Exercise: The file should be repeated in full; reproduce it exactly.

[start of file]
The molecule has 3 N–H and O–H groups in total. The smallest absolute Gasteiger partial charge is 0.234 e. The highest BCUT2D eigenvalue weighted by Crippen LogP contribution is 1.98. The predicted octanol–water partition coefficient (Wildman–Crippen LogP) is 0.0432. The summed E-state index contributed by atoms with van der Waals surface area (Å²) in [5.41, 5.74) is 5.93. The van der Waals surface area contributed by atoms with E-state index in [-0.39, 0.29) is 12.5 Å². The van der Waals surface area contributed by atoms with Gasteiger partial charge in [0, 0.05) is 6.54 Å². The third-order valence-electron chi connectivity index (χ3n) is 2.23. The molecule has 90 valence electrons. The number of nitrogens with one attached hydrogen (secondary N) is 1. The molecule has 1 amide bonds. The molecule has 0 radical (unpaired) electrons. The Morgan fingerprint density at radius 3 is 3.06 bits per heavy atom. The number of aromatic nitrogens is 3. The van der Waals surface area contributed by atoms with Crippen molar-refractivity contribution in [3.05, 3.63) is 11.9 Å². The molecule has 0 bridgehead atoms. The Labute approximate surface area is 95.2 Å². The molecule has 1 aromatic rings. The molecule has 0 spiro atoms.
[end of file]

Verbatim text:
The molecule has 3 N–H and O–H groups in total. The smallest absolute Gasteiger partial charge is 0.234 e. The highest BCUT2D eigenvalue weighted by Crippen LogP contribution is 1.98. The predicted octanol–water partition coefficient (Wildman–Crippen LogP) is 0.0432. The summed E-state index contributed by atoms with van der Waals surface area (Å²) in [5.41, 5.74) is 5.93. The van der Waals surface area contributed by atoms with E-state index in [-0.39, 0.29) is 12.5 Å². The van der Waals surface area contributed by atoms with Gasteiger partial charge in [0, 0.05) is 6.54 Å². The third-order valence-electron chi connectivity index (χ3n) is 2.23. The molecule has 90 valence electrons. The number of nitrogens with one attached hydrogen (secondary N) is 1. The molecule has 1 amide bonds. The molecule has 0 radical (unpaired) electrons. The Morgan fingerprint density at radius 3 is 3.06 bits per heavy atom. The number of aromatic nitrogens is 3. The van der Waals surface area contributed by atoms with Crippen molar-refractivity contribution in [3.05, 3.63) is 11.9 Å². The molecule has 0 bridgehead atoms. The Labute approximate surface area is 95.2 Å². The molecule has 1 aromatic rings. The molecule has 0 spiro atoms.